The fleet grows as well. Since this is an island we have to have a rowboat to get ourselves and all our gear out there. In fact, we have three rowboats, a big canoe, three kayaks and a Sunfish, and sometimes my oldest son brings his powerboat. The family grows even faster. It began with my five kids, one daughter-in-law and one son-in-law. Somewhere along the line my sister-in-law and her kids and their kids started coming and I now have fifteen grandkids. And my sister, her daughter, my brother and his son and grandson and my dad are among the crowd.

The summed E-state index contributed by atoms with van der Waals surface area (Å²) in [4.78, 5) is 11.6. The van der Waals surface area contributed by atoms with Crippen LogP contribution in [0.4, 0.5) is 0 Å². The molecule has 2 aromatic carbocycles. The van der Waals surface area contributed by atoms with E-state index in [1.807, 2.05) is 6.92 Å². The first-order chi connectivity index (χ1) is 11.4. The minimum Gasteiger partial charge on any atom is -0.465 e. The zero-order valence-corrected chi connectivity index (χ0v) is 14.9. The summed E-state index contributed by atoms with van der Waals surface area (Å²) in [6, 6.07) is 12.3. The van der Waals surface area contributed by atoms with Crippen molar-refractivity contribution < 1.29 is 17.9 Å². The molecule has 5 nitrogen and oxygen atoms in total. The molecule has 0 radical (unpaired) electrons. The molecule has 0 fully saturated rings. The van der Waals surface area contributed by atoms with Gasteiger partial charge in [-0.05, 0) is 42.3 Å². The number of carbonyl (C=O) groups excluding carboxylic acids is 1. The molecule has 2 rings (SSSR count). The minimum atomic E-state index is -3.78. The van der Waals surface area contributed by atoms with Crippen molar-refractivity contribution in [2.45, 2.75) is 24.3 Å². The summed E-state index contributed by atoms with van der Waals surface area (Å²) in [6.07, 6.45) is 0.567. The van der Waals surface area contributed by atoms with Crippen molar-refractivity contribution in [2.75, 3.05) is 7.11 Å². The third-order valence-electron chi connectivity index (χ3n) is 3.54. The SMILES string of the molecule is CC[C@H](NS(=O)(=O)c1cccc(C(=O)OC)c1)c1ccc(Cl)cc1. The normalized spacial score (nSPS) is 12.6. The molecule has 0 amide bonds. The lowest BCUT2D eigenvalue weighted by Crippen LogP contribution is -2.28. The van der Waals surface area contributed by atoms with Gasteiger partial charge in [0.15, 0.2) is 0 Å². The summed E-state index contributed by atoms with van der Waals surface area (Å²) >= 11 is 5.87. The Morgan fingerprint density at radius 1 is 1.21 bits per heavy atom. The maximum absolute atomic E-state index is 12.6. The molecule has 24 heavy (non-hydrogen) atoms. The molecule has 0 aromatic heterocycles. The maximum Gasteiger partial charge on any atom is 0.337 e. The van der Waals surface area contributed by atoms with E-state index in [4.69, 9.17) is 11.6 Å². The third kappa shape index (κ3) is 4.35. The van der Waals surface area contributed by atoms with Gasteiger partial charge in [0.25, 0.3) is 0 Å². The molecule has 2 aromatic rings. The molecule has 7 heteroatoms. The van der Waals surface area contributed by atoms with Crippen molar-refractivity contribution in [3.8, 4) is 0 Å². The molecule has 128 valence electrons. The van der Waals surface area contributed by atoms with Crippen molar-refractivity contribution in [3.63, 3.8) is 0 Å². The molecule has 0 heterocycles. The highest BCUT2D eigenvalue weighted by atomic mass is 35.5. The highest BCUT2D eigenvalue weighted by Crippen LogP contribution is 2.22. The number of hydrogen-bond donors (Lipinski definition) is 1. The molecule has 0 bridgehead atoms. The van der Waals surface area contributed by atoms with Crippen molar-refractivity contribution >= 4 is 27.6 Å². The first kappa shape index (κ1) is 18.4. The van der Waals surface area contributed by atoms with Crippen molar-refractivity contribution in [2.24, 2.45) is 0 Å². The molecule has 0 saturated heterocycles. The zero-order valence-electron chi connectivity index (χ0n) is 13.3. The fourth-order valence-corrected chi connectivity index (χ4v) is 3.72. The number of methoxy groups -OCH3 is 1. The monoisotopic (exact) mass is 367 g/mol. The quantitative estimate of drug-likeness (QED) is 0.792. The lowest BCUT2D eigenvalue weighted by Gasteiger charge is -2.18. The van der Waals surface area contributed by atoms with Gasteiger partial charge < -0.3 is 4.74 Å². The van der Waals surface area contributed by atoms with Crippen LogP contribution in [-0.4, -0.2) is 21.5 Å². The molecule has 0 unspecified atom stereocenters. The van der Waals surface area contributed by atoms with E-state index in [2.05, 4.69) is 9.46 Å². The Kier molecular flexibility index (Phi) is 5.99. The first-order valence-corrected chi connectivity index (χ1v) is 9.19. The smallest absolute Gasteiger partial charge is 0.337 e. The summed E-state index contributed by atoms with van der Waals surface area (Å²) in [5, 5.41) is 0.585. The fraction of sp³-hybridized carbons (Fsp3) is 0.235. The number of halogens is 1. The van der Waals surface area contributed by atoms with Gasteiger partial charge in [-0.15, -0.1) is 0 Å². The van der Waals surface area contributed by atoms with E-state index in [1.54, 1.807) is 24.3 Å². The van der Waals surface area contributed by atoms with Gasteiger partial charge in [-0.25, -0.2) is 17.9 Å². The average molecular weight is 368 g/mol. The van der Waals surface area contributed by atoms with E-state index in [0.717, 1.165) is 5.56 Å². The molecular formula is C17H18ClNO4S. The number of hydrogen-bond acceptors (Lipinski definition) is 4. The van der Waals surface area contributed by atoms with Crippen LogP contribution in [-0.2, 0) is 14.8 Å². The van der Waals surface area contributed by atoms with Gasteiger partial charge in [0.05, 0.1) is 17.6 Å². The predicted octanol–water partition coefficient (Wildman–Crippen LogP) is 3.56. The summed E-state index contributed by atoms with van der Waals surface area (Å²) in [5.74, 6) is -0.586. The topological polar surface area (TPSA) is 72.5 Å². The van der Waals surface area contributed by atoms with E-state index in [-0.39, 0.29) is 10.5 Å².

Every summer, I survey the bustle and joy going on around me and realize just how blessed I am. Unlike too many of my friends and acquaintances who live with dysfunctional families, siblings they don’t speak to, cousins they rarely see, kids who left the nest and never came back, I have it all. And everyone thoroughly enjoys being together for our annual week at the lake that we now call Mutt’s Nuts. We swim often, use all those boats in the fleet, play lots of cards, make puzzles, play a challenging game of croquet on an island with no grass and have a campfire every night. Every year we celebrate a holiday we don’t get to spend together. This year was New Years Eve, but other years we’ve had Christmas, Halloween, Easter, Valentine’s Day and more. We’ve celebrated birthdays, baby showers, wedding showers and retirements.